Prejudice and Discrimination
A positive or negative attitude toward an individual based on his or her membership in a religious, racial, ethnic, political, or other group.
Prejudice has cognitive, affective, and behavioral components. Based on beliefs, it can affect one's emotions and behavior, sometimes leading to discrimination. Prejudiced beliefs primarily take the form of stereotypes, overall impressions based on the assumption that all members of a group possess similar attributes.
Various theories have been proposed to explain the causes and dynamics of prejudice. In the 1940s, a University of California study on anti-Semitism and other forms of prejudice created a profile of a particular personality type—the authoritarian personality—believed to be associated with prejudice. Persons fitting this profile are typically raised by strict, emotionally distant parents who exact rigid adherence to rules and commands. Obedience is ensured through both verbal and physical punishment, and independent thought and action are discouraged. As adults, people fitting this personality type define their world in terms of a social hierarchy, deferring to persons of higher status and acting with hostility and contempt toward those they regard as inferior. They often discriminate against or overtly persecute those whom they perceive to be of lower status. It has also been suggested that they may also be projecting their own weaknesses and fears onto the groups they denigrate. Other traits associated with this personality type include strict obedience to rules and authority, conformity, admiration of powerful figures, and inability to tolerate ambiguity. The California study also found that those who are prejudiced against one group are likely to be prejudiced against other groups as well.
Investigators have also studied prejudice as a pattern of learned attitudes and behaviors. People are not born prejudiced: many prejudices are formed against groups with which a person has never had any contact. They acquire prejudiced views by observing and listening to others, particularly one's parents and other elders. Cultural influences such as movies and television may also create or perpetuate stereotypes. The ways in which women, ethnic groups, and racial minorities are represented in the media and by the entertainment industry have been the target of much discussion and criticism. Cognitive theories have proposed that stereotypes are unavoidable because they help people categorize and make sense of a complex and diverse society.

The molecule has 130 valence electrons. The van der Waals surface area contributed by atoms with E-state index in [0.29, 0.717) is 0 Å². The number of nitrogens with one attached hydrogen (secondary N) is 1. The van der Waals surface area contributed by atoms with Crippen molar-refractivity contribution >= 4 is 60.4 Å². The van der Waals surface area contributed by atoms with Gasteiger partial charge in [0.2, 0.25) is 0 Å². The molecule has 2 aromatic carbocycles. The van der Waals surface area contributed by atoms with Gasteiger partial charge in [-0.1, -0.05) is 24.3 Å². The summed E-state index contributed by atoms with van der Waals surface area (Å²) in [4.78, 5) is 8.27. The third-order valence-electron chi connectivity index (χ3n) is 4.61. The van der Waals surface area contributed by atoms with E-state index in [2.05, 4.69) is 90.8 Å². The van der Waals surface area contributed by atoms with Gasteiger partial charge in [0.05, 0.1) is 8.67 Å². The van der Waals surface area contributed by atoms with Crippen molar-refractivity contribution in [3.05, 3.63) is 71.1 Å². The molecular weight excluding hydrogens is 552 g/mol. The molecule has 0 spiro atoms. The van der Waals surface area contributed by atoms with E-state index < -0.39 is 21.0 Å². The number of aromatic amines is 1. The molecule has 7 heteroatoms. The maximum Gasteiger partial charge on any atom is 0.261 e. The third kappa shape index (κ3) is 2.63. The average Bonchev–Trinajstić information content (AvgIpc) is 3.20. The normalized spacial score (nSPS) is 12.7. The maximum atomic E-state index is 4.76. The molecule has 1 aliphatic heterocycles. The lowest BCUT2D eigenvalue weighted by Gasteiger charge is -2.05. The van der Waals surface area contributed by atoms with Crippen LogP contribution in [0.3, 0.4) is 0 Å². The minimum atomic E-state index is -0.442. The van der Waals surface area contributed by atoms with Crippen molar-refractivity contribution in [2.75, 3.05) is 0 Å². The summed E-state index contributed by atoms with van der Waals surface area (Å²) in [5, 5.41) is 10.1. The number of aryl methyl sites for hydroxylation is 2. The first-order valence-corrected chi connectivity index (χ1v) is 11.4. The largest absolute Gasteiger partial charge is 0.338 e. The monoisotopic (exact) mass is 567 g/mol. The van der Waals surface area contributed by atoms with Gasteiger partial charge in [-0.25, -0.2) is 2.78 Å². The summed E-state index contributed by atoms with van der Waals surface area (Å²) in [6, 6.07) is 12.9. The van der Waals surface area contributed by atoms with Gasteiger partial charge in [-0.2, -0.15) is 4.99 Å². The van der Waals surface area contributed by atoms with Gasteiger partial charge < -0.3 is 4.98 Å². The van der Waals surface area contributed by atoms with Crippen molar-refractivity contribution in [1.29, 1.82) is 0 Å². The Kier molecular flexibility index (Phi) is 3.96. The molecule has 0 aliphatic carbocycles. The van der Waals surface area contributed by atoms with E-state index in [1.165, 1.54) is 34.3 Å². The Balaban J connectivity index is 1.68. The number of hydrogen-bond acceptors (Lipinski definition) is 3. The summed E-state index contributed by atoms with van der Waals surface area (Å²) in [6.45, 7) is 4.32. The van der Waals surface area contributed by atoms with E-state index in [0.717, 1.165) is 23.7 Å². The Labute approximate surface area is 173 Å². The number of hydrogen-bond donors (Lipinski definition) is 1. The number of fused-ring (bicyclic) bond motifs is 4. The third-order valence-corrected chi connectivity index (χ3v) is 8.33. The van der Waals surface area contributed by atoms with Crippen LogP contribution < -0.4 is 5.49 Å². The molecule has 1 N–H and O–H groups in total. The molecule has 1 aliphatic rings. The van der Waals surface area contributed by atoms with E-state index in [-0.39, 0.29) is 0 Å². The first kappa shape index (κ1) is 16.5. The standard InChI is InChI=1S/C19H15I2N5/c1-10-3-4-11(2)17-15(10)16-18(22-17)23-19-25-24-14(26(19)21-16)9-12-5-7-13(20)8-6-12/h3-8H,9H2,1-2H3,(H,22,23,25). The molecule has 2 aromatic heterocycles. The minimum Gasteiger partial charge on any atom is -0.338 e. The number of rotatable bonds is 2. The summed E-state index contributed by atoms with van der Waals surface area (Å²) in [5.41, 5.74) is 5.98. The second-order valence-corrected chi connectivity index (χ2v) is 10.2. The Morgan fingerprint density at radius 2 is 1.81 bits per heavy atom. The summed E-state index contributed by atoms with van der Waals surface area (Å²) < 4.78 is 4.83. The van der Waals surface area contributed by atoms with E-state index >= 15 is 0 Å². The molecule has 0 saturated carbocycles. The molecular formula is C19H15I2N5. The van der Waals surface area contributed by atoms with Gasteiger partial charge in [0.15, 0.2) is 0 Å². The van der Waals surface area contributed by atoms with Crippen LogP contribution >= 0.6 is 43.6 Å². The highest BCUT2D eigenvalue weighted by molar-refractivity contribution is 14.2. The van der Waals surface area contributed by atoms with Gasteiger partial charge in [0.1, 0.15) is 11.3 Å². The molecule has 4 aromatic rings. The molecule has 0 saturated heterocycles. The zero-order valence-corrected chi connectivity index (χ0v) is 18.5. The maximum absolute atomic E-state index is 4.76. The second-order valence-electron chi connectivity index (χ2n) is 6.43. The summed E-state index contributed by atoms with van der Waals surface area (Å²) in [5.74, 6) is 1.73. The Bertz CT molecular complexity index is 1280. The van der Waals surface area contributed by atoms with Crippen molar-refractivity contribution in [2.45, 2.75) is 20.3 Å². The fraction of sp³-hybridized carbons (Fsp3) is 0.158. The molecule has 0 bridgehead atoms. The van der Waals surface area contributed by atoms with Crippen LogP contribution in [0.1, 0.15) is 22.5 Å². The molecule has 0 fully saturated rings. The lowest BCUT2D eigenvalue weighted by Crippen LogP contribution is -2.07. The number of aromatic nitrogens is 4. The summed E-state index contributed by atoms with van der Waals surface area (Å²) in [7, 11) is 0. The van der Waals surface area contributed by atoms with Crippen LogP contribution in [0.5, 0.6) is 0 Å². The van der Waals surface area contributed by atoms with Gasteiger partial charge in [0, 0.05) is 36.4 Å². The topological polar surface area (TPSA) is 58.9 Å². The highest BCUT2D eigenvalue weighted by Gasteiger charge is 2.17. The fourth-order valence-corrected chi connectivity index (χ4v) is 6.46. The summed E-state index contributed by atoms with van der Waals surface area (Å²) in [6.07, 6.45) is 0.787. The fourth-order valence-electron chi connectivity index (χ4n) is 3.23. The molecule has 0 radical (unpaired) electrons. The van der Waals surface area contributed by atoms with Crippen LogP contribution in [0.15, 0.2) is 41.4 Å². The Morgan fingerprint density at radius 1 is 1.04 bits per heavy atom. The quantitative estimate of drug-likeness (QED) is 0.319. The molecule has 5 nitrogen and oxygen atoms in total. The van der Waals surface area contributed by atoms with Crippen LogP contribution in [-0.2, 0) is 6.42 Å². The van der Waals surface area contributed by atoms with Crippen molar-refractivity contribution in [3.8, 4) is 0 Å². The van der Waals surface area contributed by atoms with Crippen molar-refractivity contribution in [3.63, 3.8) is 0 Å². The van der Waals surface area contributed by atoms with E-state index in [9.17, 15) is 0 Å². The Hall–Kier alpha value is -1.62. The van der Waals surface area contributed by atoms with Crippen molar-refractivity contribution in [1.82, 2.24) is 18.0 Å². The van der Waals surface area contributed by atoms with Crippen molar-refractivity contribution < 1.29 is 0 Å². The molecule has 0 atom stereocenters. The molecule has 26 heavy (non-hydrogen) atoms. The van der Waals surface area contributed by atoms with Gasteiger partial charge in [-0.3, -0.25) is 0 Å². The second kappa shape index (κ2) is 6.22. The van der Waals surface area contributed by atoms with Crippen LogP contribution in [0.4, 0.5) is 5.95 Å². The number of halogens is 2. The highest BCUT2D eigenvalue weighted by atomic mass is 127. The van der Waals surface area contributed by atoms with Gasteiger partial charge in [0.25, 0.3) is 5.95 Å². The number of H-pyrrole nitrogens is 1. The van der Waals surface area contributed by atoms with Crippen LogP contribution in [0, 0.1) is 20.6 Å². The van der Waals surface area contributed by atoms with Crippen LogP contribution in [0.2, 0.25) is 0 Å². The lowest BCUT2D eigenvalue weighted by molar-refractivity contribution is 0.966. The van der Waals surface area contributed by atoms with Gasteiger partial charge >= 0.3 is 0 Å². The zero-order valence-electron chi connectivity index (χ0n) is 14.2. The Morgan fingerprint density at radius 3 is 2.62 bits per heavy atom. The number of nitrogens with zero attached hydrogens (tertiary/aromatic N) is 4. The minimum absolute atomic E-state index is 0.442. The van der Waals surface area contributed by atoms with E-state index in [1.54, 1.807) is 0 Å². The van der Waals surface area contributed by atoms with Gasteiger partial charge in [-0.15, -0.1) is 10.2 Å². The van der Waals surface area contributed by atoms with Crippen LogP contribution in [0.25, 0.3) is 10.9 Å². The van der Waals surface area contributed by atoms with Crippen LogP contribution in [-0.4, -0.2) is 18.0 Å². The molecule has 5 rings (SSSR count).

It is a popular belief that prejudices can be over-come by direct contact between people of different backgrounds. However, social psychologists have noted that contact alone cannot eliminate stereotypes and prejudice—in fact, some types of contact can even reinforce prejudiced beliefs. For change to occur, contact between different groups must meet certain conditions: 1) members of the groups should be of equal status. 2) The interaction should move beyond the confines of ritualized interactions (such as those between employer and employee or customer and salesperson) and into personal acquaintance.
Exposure to persons who dispel or contradict stereo-types about a particular group can also help a prejudiced person to rethink his views. For example, the growing willingness of gays to be open about their sexual orientation has helped dispel the stereotype that all gay men are effeminate. Another important element in overcoming prejudice is the social support of one's community. During the civil rights struggles of the 1950s and 1960s, the lack of community support for desegregation and school busing further increased prejudiced feelings and behavior among some individuals. Finally, cooperative effort is an effective way of reducing prejudice. Working together toward a common goal can bring different groups of people together.
See also Racism
Adorno, Theodor, et al. The Authoritarian Personality. New York: Harper and Row, 1950.
Allport, Gordon. The Nature of Prejudice. Reading, MA: Addison-Wesley Publishing Co., 1954.
Terkel, Studs. Race: How Blacks and Whites Think and Feel About the American Obsession. New York: New Press, 1992.